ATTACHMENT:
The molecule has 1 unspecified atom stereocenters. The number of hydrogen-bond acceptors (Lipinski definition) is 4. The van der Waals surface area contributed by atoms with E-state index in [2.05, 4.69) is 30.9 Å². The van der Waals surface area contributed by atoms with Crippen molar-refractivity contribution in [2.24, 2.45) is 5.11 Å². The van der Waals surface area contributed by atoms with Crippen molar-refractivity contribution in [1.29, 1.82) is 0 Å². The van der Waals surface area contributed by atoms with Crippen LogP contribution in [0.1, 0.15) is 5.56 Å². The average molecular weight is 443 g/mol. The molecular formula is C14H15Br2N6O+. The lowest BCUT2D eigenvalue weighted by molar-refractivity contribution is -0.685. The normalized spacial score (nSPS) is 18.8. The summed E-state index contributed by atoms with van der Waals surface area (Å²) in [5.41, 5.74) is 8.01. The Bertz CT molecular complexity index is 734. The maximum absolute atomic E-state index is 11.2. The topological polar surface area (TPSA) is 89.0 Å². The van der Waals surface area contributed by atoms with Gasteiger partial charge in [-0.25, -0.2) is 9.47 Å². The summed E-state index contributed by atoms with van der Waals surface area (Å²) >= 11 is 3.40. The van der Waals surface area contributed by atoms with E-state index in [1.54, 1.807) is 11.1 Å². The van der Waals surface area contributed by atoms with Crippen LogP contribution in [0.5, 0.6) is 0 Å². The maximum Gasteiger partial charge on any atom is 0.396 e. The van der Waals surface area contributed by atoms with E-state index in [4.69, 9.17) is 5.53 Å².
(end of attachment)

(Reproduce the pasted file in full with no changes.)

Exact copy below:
The molecule has 1 unspecified atom stereocenters. The number of hydrogen-bond acceptors (Lipinski definition) is 4. The van der Waals surface area contributed by atoms with E-state index in [2.05, 4.69) is 30.9 Å². The van der Waals surface area contributed by atoms with Crippen molar-refractivity contribution in [2.24, 2.45) is 5.11 Å². The van der Waals surface area contributed by atoms with Crippen molar-refractivity contribution in [1.29, 1.82) is 0 Å². The van der Waals surface area contributed by atoms with Crippen LogP contribution in [0.1, 0.15) is 5.56 Å². The average molecular weight is 443 g/mol. The molecular formula is C14H15Br2N6O+. The lowest BCUT2D eigenvalue weighted by molar-refractivity contribution is -0.685. The normalized spacial score (nSPS) is 18.8. The summed E-state index contributed by atoms with van der Waals surface area (Å²) in [5.41, 5.74) is 8.01. The Bertz CT molecular complexity index is 734. The maximum absolute atomic E-state index is 11.2. The topological polar surface area (TPSA) is 89.0 Å². The van der Waals surface area contributed by atoms with Gasteiger partial charge in [-0.25, -0.2) is 9.47 Å². The summed E-state index contributed by atoms with van der Waals surface area (Å²) >= 11 is 3.40. The van der Waals surface area contributed by atoms with E-state index in [1.54, 1.807) is 11.1 Å². The van der Waals surface area contributed by atoms with Crippen LogP contribution in [0.5, 0.6) is 0 Å². The maximum Gasteiger partial charge on any atom is 0.396 e. The van der Waals surface area contributed by atoms with E-state index in [4.69, 9.17) is 5.53 Å².